“A Brief Lesson in Native American Astronomy” by Rebecca Roanhorse (2020 Ignyte Awards)

Having covered four of the Ignyte Award finalists for Best Short Story – “Ten Excerpts from an Annotated Bibliography on the Cannibal Women of Ratnabar Island” by Nibedita Sen”, “And Now His Lordship is Laughing” by Shiv Ramdas, “Dune Song” by Suyi Davies Okungbowa and “Canst Thou Draw Out the Leviathan” by Christopher Caldwell – I’m wrapping things up with a look at the fifth and final contender in the category: Rebecca Roanhorse’s “A Brief Lesson in Native American Astronomy”.

Included in the anthology The Mythic Dream, this story is set in a future where virtual reality is more immersive than before; where the famous can have their images projected into space, leaving them visible in the night sky like stars of a more literal sort; and where medical technology can keep a person alive for a century and a half – if they can afford it.

Dez Hunter is one of the celebrities inhabiting this techno-wonderland. While his career is built in large part around playing Native American stereotypes (“Can’t remember the last time I smiled for the camera. They want stoic, so I give them stoic”) this is sufficient to make him a success. There is one thing he yearns for, however: reunion with his deceased girlfriend Cherie Agoyd.

As it happens, Dez’s employer has technology to make such a thing possible – in a manner of speaking:

I shake the contents of the white envelope. A small glass vial, marked with the initials C.A., a little red band wound around the cap as a warning that the contents are high potency.

“Is this…?” I say, suddenly breathless.

“We keep some high-grade en grams of all our stars for…emergencies. Someone dies mid-production and a vial of quality engrams provides us with enough of the person to project a replicant that will get us through filming and retakes. Sometimes even a few promo interviews. Not in the flesh,” she adds hastily. “We’re not magicians. The replicant is digital, but it is interactive…”

Dez is advised to load Cherie’s personality into a VR machine, but he instead goes all-out and injects the stored engrams into his own digitally-enhanced mind. From his perspective, at least, Cherie has returned: he is able to see, to smell and even to touch the replicant that exists inside his head. The process is not perfect, however, as Dez learns when the virtual body of his sometime girlfriend begins to decay…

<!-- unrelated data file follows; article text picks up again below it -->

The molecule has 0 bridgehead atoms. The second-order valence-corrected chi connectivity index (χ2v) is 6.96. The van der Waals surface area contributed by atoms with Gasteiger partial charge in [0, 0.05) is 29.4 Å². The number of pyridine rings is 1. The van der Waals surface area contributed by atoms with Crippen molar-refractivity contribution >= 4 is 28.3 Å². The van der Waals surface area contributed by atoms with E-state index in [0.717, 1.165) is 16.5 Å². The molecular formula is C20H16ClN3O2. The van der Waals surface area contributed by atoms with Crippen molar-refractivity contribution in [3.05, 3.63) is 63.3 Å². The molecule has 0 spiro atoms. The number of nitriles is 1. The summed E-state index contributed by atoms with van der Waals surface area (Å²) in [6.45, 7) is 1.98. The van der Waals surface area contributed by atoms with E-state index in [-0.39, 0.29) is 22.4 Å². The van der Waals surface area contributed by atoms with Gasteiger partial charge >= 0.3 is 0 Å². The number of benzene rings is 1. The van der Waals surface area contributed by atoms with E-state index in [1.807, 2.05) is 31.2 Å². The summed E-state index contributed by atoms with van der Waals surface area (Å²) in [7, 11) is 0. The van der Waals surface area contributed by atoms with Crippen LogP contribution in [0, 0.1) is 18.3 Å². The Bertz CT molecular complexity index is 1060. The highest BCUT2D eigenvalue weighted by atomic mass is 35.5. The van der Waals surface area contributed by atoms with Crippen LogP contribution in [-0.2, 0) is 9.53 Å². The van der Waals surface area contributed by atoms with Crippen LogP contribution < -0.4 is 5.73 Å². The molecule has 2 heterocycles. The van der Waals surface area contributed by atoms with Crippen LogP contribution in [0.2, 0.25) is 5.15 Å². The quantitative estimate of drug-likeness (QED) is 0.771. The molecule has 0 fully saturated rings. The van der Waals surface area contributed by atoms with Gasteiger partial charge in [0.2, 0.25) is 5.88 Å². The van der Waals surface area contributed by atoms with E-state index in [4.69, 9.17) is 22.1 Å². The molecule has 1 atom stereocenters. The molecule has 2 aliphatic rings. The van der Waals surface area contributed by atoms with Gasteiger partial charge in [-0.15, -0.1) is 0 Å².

As Rebecca Roanhorse explains in her afterword to the story, “A Brief Lesson in Native American Astronomy” is based n the Tewa folktale of Deer Hunter and White Corn Maiden. This is a story about a man who wishes for his wife to return from the dead, with unpleasant results; the most widely-disseminated version appears to be the one translated by Alfonso Ortiz:

He brushed her pleas aside by pledging his undying love and promising that he would let nothing part them. Eventually she relented, saying that she would hold him to his promise. They entered the village just as their relatives were marching to the shrine with the food offering that would release the soul of White Corn Maiden. They were horrified when they saw her, and again they and the village elders begged Deer Hunter to let her go. He ignored them, and an air of grim expectancy settled over the village.

The couple returned to their home, but before many days had passed, Deer Hunter noticed that his wife was beginning to have an unpleasant odor. Then he saw that her beautiful face had grown ashen and her skin dry. At first he only turned his back on her as they slept. Later he began to sit up on the roof all night, but White Corn Maiden always joined him. In time the villagers became used to the sight of Deer Hunter racing among the houses and through the fields with White Corn Maiden, now not much more than skin and bones, in hot pursuit.

In Roanhorse’s hands this becomes a cyberpunk story of the sort popularised by Black Mirror, where wider social ramifications of technology are less important than the main character’s personal narrative and the eventual sting in the tail. This is a genre that meshes well with ghost stories. “A Brief Lesson in Native American Astronomy” successfully captures the satirical aspects of cyberpunk, with commentaries on the nature of stardom and the stereotypical roles afforded to Native Americans (Cherie’s audition-reel performances include “a Plains Indian maiden, her hair in two braids… a prostitute, her hair in two braids… an alcoholic mother, her hair in two braids”) alongside the psychological and spiritual dimensions of a ghost story.

Central to the story is the theme of image. All of its secondary themes – memories of the deceased, the fabricated personas of stardom, cultural (mis)perceptions, virtual reality, ghosts, projections – are variations of this one motif. “A Brief Lesson in Native American Astronomy” fits together as precisely and as perfectly as a beloved folktale should.

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